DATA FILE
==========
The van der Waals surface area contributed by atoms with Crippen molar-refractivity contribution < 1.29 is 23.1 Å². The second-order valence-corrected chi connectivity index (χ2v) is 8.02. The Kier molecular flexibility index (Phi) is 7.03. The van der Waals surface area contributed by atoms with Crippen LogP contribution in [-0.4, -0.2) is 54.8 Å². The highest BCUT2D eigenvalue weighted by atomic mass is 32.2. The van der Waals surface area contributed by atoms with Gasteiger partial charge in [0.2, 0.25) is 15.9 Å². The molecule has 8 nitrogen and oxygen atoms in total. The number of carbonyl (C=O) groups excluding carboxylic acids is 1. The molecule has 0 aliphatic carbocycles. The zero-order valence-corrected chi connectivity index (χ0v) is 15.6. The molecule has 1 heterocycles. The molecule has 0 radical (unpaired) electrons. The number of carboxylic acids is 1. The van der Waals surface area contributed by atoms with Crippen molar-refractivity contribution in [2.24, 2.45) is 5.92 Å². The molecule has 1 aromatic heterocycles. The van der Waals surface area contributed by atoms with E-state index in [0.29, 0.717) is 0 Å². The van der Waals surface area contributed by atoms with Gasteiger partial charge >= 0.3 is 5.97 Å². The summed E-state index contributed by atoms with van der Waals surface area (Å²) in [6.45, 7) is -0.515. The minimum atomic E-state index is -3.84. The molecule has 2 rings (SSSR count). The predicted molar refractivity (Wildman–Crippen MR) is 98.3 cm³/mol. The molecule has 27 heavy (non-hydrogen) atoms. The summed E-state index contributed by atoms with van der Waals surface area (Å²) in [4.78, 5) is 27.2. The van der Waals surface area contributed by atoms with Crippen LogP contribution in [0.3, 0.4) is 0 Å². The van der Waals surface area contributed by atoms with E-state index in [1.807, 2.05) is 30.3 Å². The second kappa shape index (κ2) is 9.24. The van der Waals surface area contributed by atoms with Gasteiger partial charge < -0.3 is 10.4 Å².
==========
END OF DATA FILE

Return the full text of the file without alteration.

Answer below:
The van der Waals surface area contributed by atoms with Crippen molar-refractivity contribution < 1.29 is 23.1 Å². The second-order valence-corrected chi connectivity index (χ2v) is 8.02. The Kier molecular flexibility index (Phi) is 7.03. The van der Waals surface area contributed by atoms with Crippen LogP contribution in [-0.4, -0.2) is 54.8 Å². The highest BCUT2D eigenvalue weighted by atomic mass is 32.2. The van der Waals surface area contributed by atoms with Gasteiger partial charge in [0.2, 0.25) is 15.9 Å². The molecule has 8 nitrogen and oxygen atoms in total. The number of carbonyl (C=O) groups excluding carboxylic acids is 1. The molecule has 0 aliphatic carbocycles. The zero-order valence-corrected chi connectivity index (χ0v) is 15.6. The molecule has 1 heterocycles. The molecule has 0 radical (unpaired) electrons. The number of carboxylic acids is 1. The van der Waals surface area contributed by atoms with Crippen molar-refractivity contribution in [2.24, 2.45) is 5.92 Å². The molecule has 1 aromatic heterocycles. The van der Waals surface area contributed by atoms with E-state index in [0.29, 0.717) is 0 Å². The van der Waals surface area contributed by atoms with Gasteiger partial charge >= 0.3 is 5.97 Å². The summed E-state index contributed by atoms with van der Waals surface area (Å²) in [6.45, 7) is -0.515. The minimum atomic E-state index is -3.84. The molecule has 2 rings (SSSR count). The predicted molar refractivity (Wildman–Crippen MR) is 98.3 cm³/mol. The molecule has 27 heavy (non-hydrogen) atoms. The summed E-state index contributed by atoms with van der Waals surface area (Å²) in [4.78, 5) is 27.2. The van der Waals surface area contributed by atoms with Crippen LogP contribution in [0.3, 0.4) is 0 Å². The van der Waals surface area contributed by atoms with E-state index in [1.807, 2.05) is 30.3 Å². The second kappa shape index (κ2) is 9.24. The van der Waals surface area contributed by atoms with Gasteiger partial charge < -0.3 is 10.4 Å².